Making Weston history, a group of eight Weston High School sophomores earned themselves a ticket to the 2022 World FIRST Championship of Robotics in April by winning the MA First Tech Challenge (FTC) state championship matches.
This group of students: Alex Ko, Arjun Jasuja, Ellie Tillman-Schwartz, Finley Campbell, Sam Atefi, TJ Dahl, Zach Kano, and Zack Gumbert have been robotics enthusiasts since they were in sixth grade at Weston Middle School. Many of them participated in WMS Robotics’ FIRST Lego League (FLL) teams. They coined their name as a team in 2019 at WMS as GNCE, short for Galactic Narwhal Chicken Effect (which is a story for another time).
Two years ago when they were in the 8th grade, the GNCE team qualified for the world championship of LEGO robotics for the first time in town history. The event was unfortunately canceled due to the start of the pandemic in early 2020. Since then, their dream had been to again advance to the world championship; however, the competition is much steeper at the more advanced FTC high school level.
When Weston High School was unable to host its robotics team due to COVID in the fall of 2020, the GNCE students decided to create a private team. They recruited their mentor Cary Gumbert who created a space for a practice “field” in his garage, and began their journey to teach themselves the next level of robotics.
“Having no experienced mentor to guide us, we had to figure out how to design and build our robot from scratch to accomplish the FTC challenge tasks, which included using machine tools for cutting and assembling parts. This was a massive step up from LEGO-based robotics, ”said Ellie Tillman-Schwartz. “Also, we had to learn to program the robot to recognize images and operate autonomously.”
After meeting weekly as a team and staying mostly remote during the pandemic in 2020-2021, they had a very successful year together. They earned the Think award for documentation of their engineering process at the remote regional qualifying tournament, and gained a spot at the MA State Championship held remotely in early 2021.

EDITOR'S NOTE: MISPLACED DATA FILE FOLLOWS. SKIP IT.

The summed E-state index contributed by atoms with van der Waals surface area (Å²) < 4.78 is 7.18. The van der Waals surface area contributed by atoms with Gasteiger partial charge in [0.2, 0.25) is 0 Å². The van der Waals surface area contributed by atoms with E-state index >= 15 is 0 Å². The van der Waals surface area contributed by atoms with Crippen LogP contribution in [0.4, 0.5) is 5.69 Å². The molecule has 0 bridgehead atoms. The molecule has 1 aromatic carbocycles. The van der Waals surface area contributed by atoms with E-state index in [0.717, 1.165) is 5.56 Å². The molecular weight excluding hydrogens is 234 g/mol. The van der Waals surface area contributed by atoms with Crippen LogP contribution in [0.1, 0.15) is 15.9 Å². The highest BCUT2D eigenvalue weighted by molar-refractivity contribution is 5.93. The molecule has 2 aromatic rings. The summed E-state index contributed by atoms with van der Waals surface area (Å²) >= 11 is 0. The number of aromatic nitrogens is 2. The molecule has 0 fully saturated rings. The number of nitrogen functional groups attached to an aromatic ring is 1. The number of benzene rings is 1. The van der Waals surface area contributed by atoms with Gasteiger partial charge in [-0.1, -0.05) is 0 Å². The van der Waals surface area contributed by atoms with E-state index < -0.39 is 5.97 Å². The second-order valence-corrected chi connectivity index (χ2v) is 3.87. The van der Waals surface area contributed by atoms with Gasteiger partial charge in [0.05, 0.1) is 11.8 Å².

Fast forward to their sophomore year and the team took their skills to a new level, while facing new challenges at the same time.
“We couldn’t order the parts we wanted for our 2022 robot design due to supply chain issues,” said Alex Ko. “Fortunately, we did have access to a 3D printer, so the whole team took up learning 3D design skills, and we re-imagined our robot in a way that allowed us to print it instead of relying on standard parts. Every team member designed and printed at least one key part of our robot. ”
In the end, the team 3D-printed, assembled, and programmed their robot and got it ready to compete. By FTC tradition, two teams form alliance partnerships on the field of play during competition. GNCE was invited to pair up with a long-established team from Lexington (The Brainstormers) to dominate their regional qualifier match earlier this winter. The pair won the match with a score that ranked 5th in the world at the time. Drivers Zack Gumbert and Zach Kano were at the helm of the robot.
As a result, GNCE earned an invitation to the MA State Championship on March 5th, which comprised the 32 top FTC teams in the state. The state match took place over a full day of judging and multiple matches. In the end, GNCE won the final elimination rounds and the top engineering design Think award.
The FIRST World Championship will take place on April 20-23rd in Houston, Texas. Approximately 160 FTC teams from around the world will participate. Joining GNCE to represent Massachusetts will be Lexington’s The Brainstormers and Beverly’s Wolfpack Machina.
It’s not just about winning
GNCE Robotics is committed to leaving a legacy by accelerating middle and high school robotics in town. They showcased their 2021 robot for the community at the Arts & Innovation Center in the summer of 2021. Soon after, the new challenge was introduced:
“When we first saw the FTC challenge revealed last August, it seemed incredibly hard and intimidating to figure out how to build a robot that could do so many tasks,” said Zack Gumbert. “The fun part was the process of solving it by breaking everything down into smaller steps. We really want to help others in the community learn about solving engineering challenges and share the fun we’ve had from participating in FIRST. ”
“We were hoping to become involved with mentoring the WMS robotics program again, which was still on pause due to the pandemic,” said Sam Atefi. “We decided to start a new middle school team, but when twenty students showed interest, we realized we could start two new teams. We aim to boost the momentum of the program so that it can continue successfully long into the future. ”
GNCE team members, with the support of Mr. Dan Taylor, the middle school science teacher who oversees their robotics program, successfully assembled two WMS teams in the fall of 2021. GNCE volunteers spent several of their weeknights for a total of more than 200 collective hours at school mentoring the newly created teams throughout the fall.
In working with and interviewing this group of students, it is obvious how much robotics has made an impact on them personally. They have formed a special bond through grit, hours of effort and creative problem solving, and teamwork. The awards and recognition are the icing on the cake for them.